677     extremely well and has metadata journaling. As of kernel 2.4.18+, ReiserFS is
678     solid and usable as both general-purpose filesystem and for extreme cases such
679     as the creation of large filesystems, the use of many small files, very large
680     files and directories containing tens of thousands of files.
681     </p>
682    
683     <p>
684 neysx 1.4 <b>XFS</b> is a filesystem with metadata journaling which comes with a robust
685     feature-set and is optimized for scalability. We only recommend using this
686     filesystem on Linux systems with high-end SCSI and/or fibre channel storage and
687     an uninterruptible power supply. Because XFS aggressively caches in-transit data
688     in RAM, improperly designed programs (those that don't take proper precautions
689     when writing files to disk and there are quite a few of them) can lose a good
690     deal of data if the system goes down unexpectedly.
691 swift 1.1 </p>
692    
693     <p>
694     <b>JFS</b> is IBM's high-performance journaling filesystem. It has recently
695     become production-ready and there hasn't been a sufficient track record to
696     comment positively nor negatively on its general stability at this point.
697     </p>
698    
699     </body>
700     </subsection>
701     <subsection id="filesystems-apply">
702     <title>Applying a Filesystem to a Partition</title>
703     <body>
704    
705     <p>
706     To create a filesystem on a partition or volume, there are tools available for
707     each possible filesystem:
708     </p>
709    
710     <table>
711     <tr>
712     <th>Filesystem</th>
713     <th>Creation Command</th>
714     </tr>
715     <tr>
716     <ti>ext2</ti>
717     <ti><c>mke2fs</c></ti>
718     </tr>
719     <tr>
720     <ti>ext3</ti>
721     <ti><c>mke2fs -j</c></ti>
722     </tr>
723     <tr>
724     <ti>reiserfs</ti>
725     <ti><c>mkreiserfs</c></ti>
726     </tr>
727     <tr>
728     <ti>xfs</ti>
729     <ti><c>mkfs.xfs</c></ti>
730     </tr>
731     <tr>
732     <ti>jfs</ti>
733     <ti><c>mkfs.jfs</c></ti>
734     </tr>
735     </table>
736    
737     <p>
738 swift 1.5 For instance, to have the root partition (<path>/dev/sda2</path> in our example)
739 swift 1.1 in ext3, you would use:
740     </p>
741    
742     <pre caption="Applying a filesystem on a partition">
743 swift 1.5 # <i>mke2fs -j /dev/sda2</i>
744 swift 1.1 </pre>
745    
746     <p>
747     Now create the filesystems on your newly created partitions (or logical
748     volumes).
749     </p>
750    
751     </body>
752     </subsection>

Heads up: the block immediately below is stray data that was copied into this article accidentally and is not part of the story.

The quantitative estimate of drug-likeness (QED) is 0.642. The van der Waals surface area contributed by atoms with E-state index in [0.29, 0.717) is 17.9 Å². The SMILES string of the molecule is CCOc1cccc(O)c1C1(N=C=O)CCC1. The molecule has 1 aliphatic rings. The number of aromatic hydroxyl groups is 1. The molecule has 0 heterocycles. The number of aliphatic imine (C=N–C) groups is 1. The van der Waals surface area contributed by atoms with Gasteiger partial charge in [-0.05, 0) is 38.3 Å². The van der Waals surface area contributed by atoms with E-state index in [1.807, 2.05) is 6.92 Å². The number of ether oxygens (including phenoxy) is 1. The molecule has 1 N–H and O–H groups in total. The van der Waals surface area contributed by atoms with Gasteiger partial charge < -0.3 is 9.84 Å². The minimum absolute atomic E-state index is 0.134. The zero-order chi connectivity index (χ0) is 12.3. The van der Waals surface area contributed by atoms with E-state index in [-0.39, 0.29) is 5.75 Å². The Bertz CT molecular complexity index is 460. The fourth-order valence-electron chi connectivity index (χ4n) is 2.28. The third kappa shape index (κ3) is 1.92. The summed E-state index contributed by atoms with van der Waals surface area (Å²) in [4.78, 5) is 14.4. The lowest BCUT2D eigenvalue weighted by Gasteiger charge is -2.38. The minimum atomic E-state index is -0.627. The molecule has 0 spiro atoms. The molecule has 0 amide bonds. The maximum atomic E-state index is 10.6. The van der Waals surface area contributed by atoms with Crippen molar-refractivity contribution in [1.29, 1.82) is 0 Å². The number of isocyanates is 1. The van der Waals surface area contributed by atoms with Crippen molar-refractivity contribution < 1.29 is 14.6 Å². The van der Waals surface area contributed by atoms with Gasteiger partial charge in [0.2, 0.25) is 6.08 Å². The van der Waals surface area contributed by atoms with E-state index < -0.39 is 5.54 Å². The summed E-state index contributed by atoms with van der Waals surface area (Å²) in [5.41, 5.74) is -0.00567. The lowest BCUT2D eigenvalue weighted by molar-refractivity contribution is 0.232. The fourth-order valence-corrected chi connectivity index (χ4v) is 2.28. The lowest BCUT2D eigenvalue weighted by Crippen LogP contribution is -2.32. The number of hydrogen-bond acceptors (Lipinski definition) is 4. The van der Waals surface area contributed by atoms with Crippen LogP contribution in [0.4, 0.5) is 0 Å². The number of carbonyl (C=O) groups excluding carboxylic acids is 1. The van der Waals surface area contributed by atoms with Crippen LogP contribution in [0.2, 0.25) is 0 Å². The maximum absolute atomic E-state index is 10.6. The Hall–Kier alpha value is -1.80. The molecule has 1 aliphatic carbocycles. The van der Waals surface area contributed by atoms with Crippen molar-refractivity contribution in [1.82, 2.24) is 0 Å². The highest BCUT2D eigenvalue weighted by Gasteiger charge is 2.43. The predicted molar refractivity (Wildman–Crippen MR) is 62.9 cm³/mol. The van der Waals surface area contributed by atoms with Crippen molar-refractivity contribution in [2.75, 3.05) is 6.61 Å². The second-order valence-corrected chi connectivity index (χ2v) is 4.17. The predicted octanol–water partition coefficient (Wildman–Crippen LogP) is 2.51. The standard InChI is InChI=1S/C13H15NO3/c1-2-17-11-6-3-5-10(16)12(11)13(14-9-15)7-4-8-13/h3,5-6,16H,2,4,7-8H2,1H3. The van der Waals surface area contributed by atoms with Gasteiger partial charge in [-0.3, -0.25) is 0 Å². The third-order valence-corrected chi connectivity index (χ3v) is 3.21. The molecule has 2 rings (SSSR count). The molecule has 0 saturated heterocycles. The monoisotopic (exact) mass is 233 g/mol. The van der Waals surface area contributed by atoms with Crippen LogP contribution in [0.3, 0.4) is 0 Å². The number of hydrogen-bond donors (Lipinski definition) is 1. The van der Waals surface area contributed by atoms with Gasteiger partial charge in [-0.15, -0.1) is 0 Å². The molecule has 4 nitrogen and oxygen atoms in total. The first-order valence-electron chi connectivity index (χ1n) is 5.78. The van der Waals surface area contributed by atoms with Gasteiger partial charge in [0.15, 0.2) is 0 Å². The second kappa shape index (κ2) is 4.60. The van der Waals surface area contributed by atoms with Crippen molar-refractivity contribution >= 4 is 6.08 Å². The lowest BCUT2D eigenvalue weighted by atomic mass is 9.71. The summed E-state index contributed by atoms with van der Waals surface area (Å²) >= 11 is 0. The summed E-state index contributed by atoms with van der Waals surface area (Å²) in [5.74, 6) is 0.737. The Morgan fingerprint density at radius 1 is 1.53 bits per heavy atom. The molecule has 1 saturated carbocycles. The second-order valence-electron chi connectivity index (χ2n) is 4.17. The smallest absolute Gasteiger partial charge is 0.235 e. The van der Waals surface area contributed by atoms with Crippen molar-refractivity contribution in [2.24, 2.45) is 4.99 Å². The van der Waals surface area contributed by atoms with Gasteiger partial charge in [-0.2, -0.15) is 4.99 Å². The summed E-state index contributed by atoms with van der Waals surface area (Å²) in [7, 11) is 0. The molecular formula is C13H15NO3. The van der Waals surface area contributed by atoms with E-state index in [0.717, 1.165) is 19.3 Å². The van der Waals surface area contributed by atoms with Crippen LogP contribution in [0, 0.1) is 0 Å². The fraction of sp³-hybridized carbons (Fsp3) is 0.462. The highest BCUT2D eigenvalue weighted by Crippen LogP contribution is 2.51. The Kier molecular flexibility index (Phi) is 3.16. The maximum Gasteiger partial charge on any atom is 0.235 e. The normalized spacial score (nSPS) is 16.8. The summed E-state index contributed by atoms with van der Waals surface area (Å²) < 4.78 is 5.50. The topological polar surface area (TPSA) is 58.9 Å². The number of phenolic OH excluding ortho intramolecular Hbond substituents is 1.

753     <subsection>
754     <title>Activating the Swap Partition</title>
755     <body>
756    
757     <p>
758     <c>mkswap</c> is the command that is used to initialize swap partitions:
759     </p>
760    
761     <pre caption="Creating a Swap signature">
762 swift 1.5 # <i>mkswap /dev/sda1</i>
763 swift 1.1 </pre>
764    
765     <p>
766     To activate the swap partition, use <c>swapon</c>:
767     </p>
768    
769     <pre caption="Activating the swap partition">
770 swift 1.5 # <i>swapon /dev/sda1</i>
771 swift 1.1 </pre>
772    
773     <p>
774 swift 1.16 Create and activate the swap with the commands mentioned above.
775 swift 1.1 </p>
776    
777     </body>
778     </subsection>
779     </section>
780     <section>
781     <title>Mounting</title>
782     <body>
783    
784     <p>
785     Now that your partitions are initialized and are housing a filesystem, it is
786     time to mount those partitions. Use the <c>mount</c> command. Don't forget to
787     create the necessary mount directories for every partition you created. As an
788     example we mount the root and boot partition:
789     </p>
790    
791     <pre caption="Mounting partitions">
792 swift 1.5 # <i>mount /dev/sda2 /mnt/gentoo</i>
793 swift 1.1 </pre>
794    
795     <note>
796     If you want your <path>/tmp</path> to reside on a separate partition, be sure to
797     change its permissions after mounting: <c>chmod 1777 /mnt/gentoo/tmp</c>. This
798     also holds for <path>/var/tmp</path>.
799     </note>
800    
801     <p>
802 swift 1.6 We will also have to mount the proc filesystem (a virtual interface with the
803     kernel) on <path>/proc</path>. But first we will need to place our files on the partitions.
804 swift 1.1 </p>
805    
806     <p>
807 swift 1.6 Continue with <uri link="?part=1&amp;chap=5">Installing the Gentoo
808 swift 1.1 Installation Files</uri>.
809     </p>
810    
811     </body>
812     </section>
813     </sections>